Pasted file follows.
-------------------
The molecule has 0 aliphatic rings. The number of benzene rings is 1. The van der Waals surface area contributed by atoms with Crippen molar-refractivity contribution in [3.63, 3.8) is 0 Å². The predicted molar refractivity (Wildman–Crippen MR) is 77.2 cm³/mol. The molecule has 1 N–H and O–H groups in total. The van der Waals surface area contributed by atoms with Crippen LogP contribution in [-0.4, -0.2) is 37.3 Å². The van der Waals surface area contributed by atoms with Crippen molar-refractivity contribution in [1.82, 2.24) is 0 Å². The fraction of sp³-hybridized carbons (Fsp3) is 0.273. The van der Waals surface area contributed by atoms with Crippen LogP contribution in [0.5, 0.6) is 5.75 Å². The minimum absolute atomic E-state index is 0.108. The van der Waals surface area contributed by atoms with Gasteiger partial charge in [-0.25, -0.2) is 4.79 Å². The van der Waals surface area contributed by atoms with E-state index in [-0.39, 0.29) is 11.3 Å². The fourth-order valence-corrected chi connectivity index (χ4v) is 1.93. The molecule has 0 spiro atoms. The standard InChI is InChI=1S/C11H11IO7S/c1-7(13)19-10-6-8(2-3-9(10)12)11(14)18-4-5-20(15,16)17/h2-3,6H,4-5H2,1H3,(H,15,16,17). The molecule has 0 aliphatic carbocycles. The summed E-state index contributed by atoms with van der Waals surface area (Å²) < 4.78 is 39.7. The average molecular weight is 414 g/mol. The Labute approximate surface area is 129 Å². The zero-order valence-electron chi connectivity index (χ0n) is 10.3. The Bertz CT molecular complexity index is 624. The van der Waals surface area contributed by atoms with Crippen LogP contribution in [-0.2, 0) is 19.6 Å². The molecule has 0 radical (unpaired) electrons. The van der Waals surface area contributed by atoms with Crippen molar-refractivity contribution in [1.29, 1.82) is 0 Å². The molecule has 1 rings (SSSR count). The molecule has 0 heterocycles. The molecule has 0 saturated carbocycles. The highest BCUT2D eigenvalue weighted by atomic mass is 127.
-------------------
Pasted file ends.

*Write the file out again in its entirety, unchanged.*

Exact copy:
The molecule has 0 aliphatic rings. The number of benzene rings is 1. The van der Waals surface area contributed by atoms with Crippen molar-refractivity contribution in [3.63, 3.8) is 0 Å². The predicted molar refractivity (Wildman–Crippen MR) is 77.2 cm³/mol. The molecule has 1 N–H and O–H groups in total. The van der Waals surface area contributed by atoms with Crippen LogP contribution in [-0.4, -0.2) is 37.3 Å². The van der Waals surface area contributed by atoms with Crippen molar-refractivity contribution in [1.82, 2.24) is 0 Å². The fraction of sp³-hybridized carbons (Fsp3) is 0.273. The van der Waals surface area contributed by atoms with Crippen LogP contribution in [0.5, 0.6) is 5.75 Å². The minimum absolute atomic E-state index is 0.108. The van der Waals surface area contributed by atoms with Gasteiger partial charge in [-0.25, -0.2) is 4.79 Å². The van der Waals surface area contributed by atoms with E-state index in [-0.39, 0.29) is 11.3 Å². The fourth-order valence-corrected chi connectivity index (χ4v) is 1.93. The molecule has 0 spiro atoms. The standard InChI is InChI=1S/C11H11IO7S/c1-7(13)19-10-6-8(2-3-9(10)12)11(14)18-4-5-20(15,16)17/h2-3,6H,4-5H2,1H3,(H,15,16,17). The molecule has 0 aliphatic carbocycles. The summed E-state index contributed by atoms with van der Waals surface area (Å²) < 4.78 is 39.7. The average molecular weight is 414 g/mol. The Labute approximate surface area is 129 Å². The zero-order valence-electron chi connectivity index (χ0n) is 10.3. The Bertz CT molecular complexity index is 624. The van der Waals surface area contributed by atoms with Crippen LogP contribution in [-0.2, 0) is 19.6 Å². The molecule has 0 radical (unpaired) electrons. The van der Waals surface area contributed by atoms with Crippen molar-refractivity contribution in [1.29, 1.82) is 0 Å². The molecule has 1 rings (SSSR count). The molecule has 0 heterocycles. The molecule has 0 saturated carbocycles. The highest BCUT2D eigenvalue weighted by atomic mass is 127.